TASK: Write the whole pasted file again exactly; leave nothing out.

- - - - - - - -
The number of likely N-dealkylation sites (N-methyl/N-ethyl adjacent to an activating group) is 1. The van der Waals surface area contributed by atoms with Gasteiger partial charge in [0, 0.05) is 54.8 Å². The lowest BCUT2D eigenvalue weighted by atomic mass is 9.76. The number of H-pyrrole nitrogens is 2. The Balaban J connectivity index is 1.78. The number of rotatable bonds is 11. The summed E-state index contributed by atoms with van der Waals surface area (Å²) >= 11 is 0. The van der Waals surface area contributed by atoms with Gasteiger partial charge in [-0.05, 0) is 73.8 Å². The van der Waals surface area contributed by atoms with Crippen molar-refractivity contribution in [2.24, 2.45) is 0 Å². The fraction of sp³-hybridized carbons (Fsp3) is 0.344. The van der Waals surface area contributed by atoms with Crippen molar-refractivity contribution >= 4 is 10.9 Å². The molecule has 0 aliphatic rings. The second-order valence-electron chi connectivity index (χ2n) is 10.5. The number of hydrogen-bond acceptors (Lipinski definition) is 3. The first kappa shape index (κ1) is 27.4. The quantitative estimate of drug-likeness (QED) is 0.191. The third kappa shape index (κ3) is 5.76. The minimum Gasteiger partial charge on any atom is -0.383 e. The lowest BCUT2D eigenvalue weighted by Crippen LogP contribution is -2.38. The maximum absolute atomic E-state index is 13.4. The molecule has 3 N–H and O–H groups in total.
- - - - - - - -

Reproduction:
The number of likely N-dealkylation sites (N-methyl/N-ethyl adjacent to an activating group) is 1. The van der Waals surface area contributed by atoms with Gasteiger partial charge in [0, 0.05) is 54.8 Å². The lowest BCUT2D eigenvalue weighted by atomic mass is 9.76. The number of H-pyrrole nitrogens is 2. The Balaban J connectivity index is 1.78. The number of rotatable bonds is 11. The summed E-state index contributed by atoms with van der Waals surface area (Å²) >= 11 is 0. The van der Waals surface area contributed by atoms with Gasteiger partial charge in [-0.05, 0) is 73.8 Å². The van der Waals surface area contributed by atoms with Crippen molar-refractivity contribution in [2.24, 2.45) is 0 Å². The fraction of sp³-hybridized carbons (Fsp3) is 0.344. The van der Waals surface area contributed by atoms with Crippen molar-refractivity contribution >= 4 is 10.9 Å². The molecule has 0 aliphatic rings. The second-order valence-electron chi connectivity index (χ2n) is 10.5. The number of hydrogen-bond acceptors (Lipinski definition) is 3. The first kappa shape index (κ1) is 27.4. The quantitative estimate of drug-likeness (QED) is 0.191. The third kappa shape index (κ3) is 5.76. The minimum Gasteiger partial charge on any atom is -0.383 e. The lowest BCUT2D eigenvalue weighted by Crippen LogP contribution is -2.38. The maximum absolute atomic E-state index is 13.4. The molecule has 3 N–H and O–H groups in total.